Prior use

3.66 The state of the art as set out by Section 14 includes matter that is made available to the public through prior use. Notably, the prior use must be in the public domain and does not include secret use (the rights of secret prior users may be protected under Section 71). The information must have been made available to at least one member of the public who, in that capacity, was free, in law and equity, to make use of it (PLG Research Ltd v Ardon International Ltd [1993] FSR 197). However, if the viewer is bound by confidentiality then it will not be taken to disclose the invention (J Lucas (Batteries) Ltd v Gaedor Ltd [1978] RPC 297).

3.67 In considering prior use, the UK Patents Act 1977 has determined that “it now requires the prior use, to constitute anticipation, to have made available to the public an enabling disclosure of the invention” (Quantel Ltd v Spaceward Microsystems Ltd [1990] RPC 83). Similarly in PLG Research v Ardon International Aldous J stated:

“Under the 1977 Act, patents may be granted for an invention covering a product that has been put on the market provided the product does not provide an enabling disclosure of the invention claimed. In most cases, prior sale of the product will make available information as to its contents and its method of manufacture, but it is possible to imagine circumstances where that will not happen. In such cases a subsequent patent may be obtained and the only safeguard given to the public is section 64 of the Act.”

3.68 The information made available to the public will depend on the nature of the invention and the manner in which it has been made available. Relevant factors include whether a member of the public had access to the invention in a manner that would allow them to handle, measure and test or whether they could merely look at it. Depending on the circumstances a person skilled in the art might be able to determine how an article was constructed and operated but in other cases they may not (Lux Traffic Controls Ltd v Pike Signals Ltd and Faronwise Ltd [1993] RPC 107). In Folding Attic Stairs Ltd v Loft Stairs Co. Ltd. [2009] FSR 24 the Court determined that viewing of a prototype (in a non-public location) by a small and defined group of visitors without any duty of confidentiality was not novelty-destroying since it was highly improbable that the visitors would or could have ascertained the features of the claimed invention.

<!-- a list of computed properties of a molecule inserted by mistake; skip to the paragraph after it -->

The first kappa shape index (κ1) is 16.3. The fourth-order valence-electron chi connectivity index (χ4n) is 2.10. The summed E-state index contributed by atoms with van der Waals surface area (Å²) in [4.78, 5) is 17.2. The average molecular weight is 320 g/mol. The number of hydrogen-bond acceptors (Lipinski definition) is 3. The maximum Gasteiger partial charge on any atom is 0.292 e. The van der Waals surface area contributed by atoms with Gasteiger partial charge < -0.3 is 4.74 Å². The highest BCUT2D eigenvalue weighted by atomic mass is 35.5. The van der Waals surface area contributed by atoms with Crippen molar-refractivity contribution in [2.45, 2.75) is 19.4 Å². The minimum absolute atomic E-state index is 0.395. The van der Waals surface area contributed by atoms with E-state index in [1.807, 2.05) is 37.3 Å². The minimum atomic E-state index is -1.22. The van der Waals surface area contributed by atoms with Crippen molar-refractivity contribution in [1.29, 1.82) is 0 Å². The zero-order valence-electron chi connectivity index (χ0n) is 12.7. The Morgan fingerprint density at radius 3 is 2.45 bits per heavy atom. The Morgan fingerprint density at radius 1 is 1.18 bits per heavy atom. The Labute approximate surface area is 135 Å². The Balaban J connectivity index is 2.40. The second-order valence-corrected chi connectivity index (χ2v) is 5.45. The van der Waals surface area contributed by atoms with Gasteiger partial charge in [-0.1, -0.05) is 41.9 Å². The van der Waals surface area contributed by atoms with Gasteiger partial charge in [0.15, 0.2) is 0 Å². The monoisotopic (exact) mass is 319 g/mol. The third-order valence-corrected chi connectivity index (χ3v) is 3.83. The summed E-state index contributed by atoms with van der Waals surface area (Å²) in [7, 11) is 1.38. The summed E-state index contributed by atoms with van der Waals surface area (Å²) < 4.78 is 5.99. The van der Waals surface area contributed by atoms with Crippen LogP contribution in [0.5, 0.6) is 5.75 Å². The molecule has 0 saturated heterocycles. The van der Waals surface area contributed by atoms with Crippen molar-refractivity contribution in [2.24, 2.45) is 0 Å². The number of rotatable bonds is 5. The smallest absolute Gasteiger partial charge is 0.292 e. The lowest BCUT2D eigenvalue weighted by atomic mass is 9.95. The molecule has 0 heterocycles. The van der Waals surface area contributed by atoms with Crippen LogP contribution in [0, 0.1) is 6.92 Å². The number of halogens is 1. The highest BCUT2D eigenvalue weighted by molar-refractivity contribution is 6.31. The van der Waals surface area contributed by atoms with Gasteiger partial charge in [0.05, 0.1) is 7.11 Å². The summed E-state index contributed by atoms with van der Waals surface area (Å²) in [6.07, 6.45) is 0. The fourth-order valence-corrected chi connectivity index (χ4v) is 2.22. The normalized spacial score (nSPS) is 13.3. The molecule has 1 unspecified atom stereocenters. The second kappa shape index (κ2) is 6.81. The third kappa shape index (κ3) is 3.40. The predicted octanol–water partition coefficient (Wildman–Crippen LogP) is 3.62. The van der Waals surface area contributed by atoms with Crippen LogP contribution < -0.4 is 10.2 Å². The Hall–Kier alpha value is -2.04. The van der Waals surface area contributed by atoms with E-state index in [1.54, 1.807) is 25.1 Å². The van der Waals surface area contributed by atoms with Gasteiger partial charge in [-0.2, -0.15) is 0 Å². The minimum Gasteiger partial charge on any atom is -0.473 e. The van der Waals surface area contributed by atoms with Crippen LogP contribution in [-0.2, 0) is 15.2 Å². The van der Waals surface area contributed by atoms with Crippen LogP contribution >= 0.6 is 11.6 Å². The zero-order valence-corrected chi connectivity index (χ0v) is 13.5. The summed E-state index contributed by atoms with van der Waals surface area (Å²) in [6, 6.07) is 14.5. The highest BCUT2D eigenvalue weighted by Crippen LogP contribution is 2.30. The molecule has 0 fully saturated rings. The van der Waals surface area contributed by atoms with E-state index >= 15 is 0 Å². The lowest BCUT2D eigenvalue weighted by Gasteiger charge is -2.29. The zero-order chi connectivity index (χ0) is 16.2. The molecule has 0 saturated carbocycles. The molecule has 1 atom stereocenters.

3.69 In contrast, in Milliken Denmark AS v Walk Off Mats Ltd and Anr [1996] FSR 292 the Court held that the hiring of mats to customers who were free to inspect them amounted to anticipatory prior use even though the mats relied on perforations not visible to the naked eye for their function. In this case once an inspection had been carried out, knowledge of the perforations would be sufficient to enable the person skilled in the art to perform the invention. This would provide an anticipation of the article per se, and furthermore of the process of preparation if this could be deduced by the person skilled in the art.